I have a friend who’s a drummer. Everywhere we go, he’s always tapping out a rhythm–on the steering wheel in his truck, on the table of a pizza joint, on the inside of my palm as we walk down the street. Rhythm is a part of his everyday life; he feels it in everything he does, and that’s what makes him a great musician and songwriter.

But rhythm isn’t only important in songwriting–all writing is made up of syllables and stresses, long and short sounds, pauses and flow. I know I’ve read emails from coworkers which make me feel like a wooden soldier marching along, stiff-legged and jerky, because the words are strung together so haphazardly. Of course, it might be you’re trying to make the reader feel like they’re a passenger in a car driven by a brake-happy old lady. The point is to be aware of the rhythm your words create. You’re creating a mood for the reader, whether you’re aware of it or not, based on how your writing carries them along.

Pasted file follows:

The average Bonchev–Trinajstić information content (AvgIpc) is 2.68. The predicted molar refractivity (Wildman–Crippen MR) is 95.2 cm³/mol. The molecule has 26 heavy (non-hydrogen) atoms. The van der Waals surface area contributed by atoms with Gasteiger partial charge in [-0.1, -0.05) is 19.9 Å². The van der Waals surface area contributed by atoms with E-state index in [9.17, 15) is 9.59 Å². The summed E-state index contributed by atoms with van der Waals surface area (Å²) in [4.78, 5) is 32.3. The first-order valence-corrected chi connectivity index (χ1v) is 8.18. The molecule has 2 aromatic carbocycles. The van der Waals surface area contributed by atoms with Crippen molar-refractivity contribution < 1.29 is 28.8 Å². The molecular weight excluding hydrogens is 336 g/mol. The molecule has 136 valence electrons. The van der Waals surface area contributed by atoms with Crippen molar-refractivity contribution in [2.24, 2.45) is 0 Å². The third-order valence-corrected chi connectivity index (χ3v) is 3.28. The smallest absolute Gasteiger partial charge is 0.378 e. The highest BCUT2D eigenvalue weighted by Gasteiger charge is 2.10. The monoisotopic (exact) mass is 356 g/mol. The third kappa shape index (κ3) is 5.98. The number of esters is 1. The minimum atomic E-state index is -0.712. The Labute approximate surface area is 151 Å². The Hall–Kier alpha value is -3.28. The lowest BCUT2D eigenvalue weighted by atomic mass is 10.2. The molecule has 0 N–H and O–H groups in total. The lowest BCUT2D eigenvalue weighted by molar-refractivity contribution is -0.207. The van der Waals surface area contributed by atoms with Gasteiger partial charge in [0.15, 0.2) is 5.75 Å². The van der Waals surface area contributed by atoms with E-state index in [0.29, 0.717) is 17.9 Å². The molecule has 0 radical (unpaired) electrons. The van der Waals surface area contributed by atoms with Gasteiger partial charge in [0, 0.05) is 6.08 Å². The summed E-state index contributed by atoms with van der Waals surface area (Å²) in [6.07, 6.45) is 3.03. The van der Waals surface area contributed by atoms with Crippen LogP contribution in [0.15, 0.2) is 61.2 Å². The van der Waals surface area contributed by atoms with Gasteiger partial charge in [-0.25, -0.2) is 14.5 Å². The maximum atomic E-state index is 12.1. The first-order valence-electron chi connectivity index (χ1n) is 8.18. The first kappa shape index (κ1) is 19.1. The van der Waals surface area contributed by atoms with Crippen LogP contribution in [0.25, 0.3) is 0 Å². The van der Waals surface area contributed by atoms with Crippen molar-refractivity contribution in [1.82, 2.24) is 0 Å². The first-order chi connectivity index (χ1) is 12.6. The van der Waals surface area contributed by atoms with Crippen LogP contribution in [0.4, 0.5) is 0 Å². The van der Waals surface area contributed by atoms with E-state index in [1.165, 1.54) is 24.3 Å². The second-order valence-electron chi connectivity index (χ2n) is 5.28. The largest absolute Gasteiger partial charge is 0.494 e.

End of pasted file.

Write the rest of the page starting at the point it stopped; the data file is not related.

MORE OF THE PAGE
I think one of the hangups which can cause writers to break their flow and rhythm is feeling the need to stick closely to grammar rules. Not splitting infinitives, for example. Who made that rule? Why does it matter? If your meaning is understood, isn’t the language doing its job–communicating ideas to others?

I have to admit, I can be a stickler for grammar at times. No one wants to wade through a mess of grammar mistakes when they’re reading. The key, I think, is to understand grammar rules first, and then to not be afraid to break them when needed–whether for the sake of meaning, flow, rhythm, or story. (See what I did there? Splitting that infinitive? Heck yeah I did it.)

So, go study up on your grammar–then throw it all out the window and write something with rhythm.

Are You a Writer or a Storyteller?